Gray feels it is important that Hayek was an Austrian, despite him becoming a naturalised British subject. Hayek was born in Vienna, where opera was all-important, in 1899. His father was a medical doctor and his mother came from a wealthy family. Gray seems not to know that liberalism was in decline from about 1860, and that, thereafter, statism was the new fashion. The inter-war years would become nationalistic as a result, for, in practice, socialism was mere statism thus usually more nationalistic. Socialists do not always agree and protest quite the contrary but in 1914 quite a few such socialists, including Prince Peter Kropotkin, largely shed socialism to support the nation state they denied they had owed loyalty to for decades. This was a big shock to those who remained anti-nationalist but they were a minority.

Gray says that Hayek saw the civilisation he grew up in collapse, but it was the war that removed the form of state, and liberalism had been ebbing for over fifty years before 1918. Hayek’s homeland was on the losing side of the war but that is a bit different from a collapse, as Gray imagines, or at least says, as it was not owing to the sort of imaginary perennial fragility that he refers to; which is a major Tory idea and one that looks clearly false to me. I think the Whigs were right that society is far sturdier than the Tory meme has it, such that a great war, like the 1914 war, could cause it to collapse. War does change society but it is not likely to end it.

John Locke was right to hold that civil society was almost perennial being in place long before the rise of the state even if he errs, as David Hume made clear, on social contract theory. The usual respect we show others in society, that we peacefully pass them in the street, do not bother them if they do not bother us, form what the sociologist might call the norms of civil society, and those basic norms are not far off the liberal norms as well as being those of civil society. As Adam Smith said, there is a lot of ruining in a great society. It is not fragile.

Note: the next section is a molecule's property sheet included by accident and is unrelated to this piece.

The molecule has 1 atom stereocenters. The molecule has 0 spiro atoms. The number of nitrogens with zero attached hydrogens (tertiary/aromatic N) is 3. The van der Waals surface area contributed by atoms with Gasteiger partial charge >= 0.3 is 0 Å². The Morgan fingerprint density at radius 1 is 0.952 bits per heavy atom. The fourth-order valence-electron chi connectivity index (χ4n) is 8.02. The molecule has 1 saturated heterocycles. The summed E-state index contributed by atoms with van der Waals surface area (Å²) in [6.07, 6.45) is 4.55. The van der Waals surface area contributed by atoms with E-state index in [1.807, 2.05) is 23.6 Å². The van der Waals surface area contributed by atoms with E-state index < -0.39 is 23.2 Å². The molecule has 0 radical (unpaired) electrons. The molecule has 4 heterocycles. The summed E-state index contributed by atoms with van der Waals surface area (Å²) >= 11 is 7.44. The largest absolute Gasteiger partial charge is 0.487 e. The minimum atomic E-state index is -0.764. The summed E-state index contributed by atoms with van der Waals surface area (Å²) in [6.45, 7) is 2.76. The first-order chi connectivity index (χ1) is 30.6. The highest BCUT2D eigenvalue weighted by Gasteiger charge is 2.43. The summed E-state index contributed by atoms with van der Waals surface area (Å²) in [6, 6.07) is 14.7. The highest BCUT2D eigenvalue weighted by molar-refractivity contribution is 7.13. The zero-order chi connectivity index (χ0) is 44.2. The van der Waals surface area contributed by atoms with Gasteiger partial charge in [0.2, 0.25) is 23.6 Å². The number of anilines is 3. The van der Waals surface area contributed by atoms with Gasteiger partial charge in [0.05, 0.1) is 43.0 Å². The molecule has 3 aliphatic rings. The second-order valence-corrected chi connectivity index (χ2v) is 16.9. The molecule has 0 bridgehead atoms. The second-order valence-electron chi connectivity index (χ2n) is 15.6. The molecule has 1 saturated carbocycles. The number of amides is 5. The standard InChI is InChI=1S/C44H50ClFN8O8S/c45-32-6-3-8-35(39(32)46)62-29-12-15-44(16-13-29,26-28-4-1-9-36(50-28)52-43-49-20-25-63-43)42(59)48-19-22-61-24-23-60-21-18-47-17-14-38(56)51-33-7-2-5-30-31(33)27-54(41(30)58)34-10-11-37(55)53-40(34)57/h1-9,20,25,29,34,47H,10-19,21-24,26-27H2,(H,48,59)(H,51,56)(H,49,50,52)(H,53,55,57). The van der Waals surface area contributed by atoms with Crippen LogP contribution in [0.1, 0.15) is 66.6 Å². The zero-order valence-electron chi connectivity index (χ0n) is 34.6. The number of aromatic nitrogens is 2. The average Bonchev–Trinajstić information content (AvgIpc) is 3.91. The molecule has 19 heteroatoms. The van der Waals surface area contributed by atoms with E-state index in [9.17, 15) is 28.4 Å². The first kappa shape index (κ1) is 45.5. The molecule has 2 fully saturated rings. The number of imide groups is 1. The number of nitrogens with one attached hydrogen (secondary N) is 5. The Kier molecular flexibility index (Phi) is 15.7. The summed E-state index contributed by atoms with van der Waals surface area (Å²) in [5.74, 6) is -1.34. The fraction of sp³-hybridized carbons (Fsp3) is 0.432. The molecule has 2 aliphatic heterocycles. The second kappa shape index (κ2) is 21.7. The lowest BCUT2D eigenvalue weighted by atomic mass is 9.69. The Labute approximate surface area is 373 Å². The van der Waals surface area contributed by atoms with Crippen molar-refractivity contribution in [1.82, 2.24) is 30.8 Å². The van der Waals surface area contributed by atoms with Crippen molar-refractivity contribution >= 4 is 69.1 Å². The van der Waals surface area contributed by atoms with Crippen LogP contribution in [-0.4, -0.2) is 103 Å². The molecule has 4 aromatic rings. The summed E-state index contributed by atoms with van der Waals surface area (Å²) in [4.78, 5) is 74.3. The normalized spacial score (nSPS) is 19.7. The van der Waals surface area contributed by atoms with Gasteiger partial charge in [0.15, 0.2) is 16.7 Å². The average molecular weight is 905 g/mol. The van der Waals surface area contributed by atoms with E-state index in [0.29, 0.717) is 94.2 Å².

Gray says he first became interested in Hayek in the early 1970s. It was owing to his interest in pre-1914 Vienna as much as in the rising paradigm of pristine liberalism in the 1970s UK, he says. He met Hayek at the end of the 1970s and asked him if he knew Karl Kraus, a famous journalist of Vienna before 1914. He was told that Hayek had seen him but that he did not really know Kraus.

Gray says that Hayek had independence of mind and this allowed him to face up to a lot of opposition and criticism including big changes of fashion. Gray feels the paradigm of Woodrow Wilson’s national self-determination imposed by the USA after the war on Europe was one that posed problems for Hayek for the rest of his life. He died in 1992. But he never could see how liberal values got on with tribalism, says Gray.

On the fall of Wilson, the USA, wisely, went back to political isolationism [with free trade, the liberal meme on international relations].

Hayek’s ideas on evolution and on the ideal liberal constitution were not germane to that main problem, Gray says. Hayek had dropped his early socialist ideas owing to the economic calculation argument [eca] put to him by Mises. This seemed to Hayek and many others to be an effective refutation of socialism so he ceased to be a socialist. He afterwards adopted liberalism, and Gray said he made it into a sort of scientism; this is most ironic as Hayek was a major critic of scientism, Gray openly admits. It was held by Hayek to be the inept attempt to apply science to the human world. It was an example of Hayek often called a mere pretence of knowledge when he was looking at the socialists. However, Gray’s account looks weak there, as it so often does elsewhere.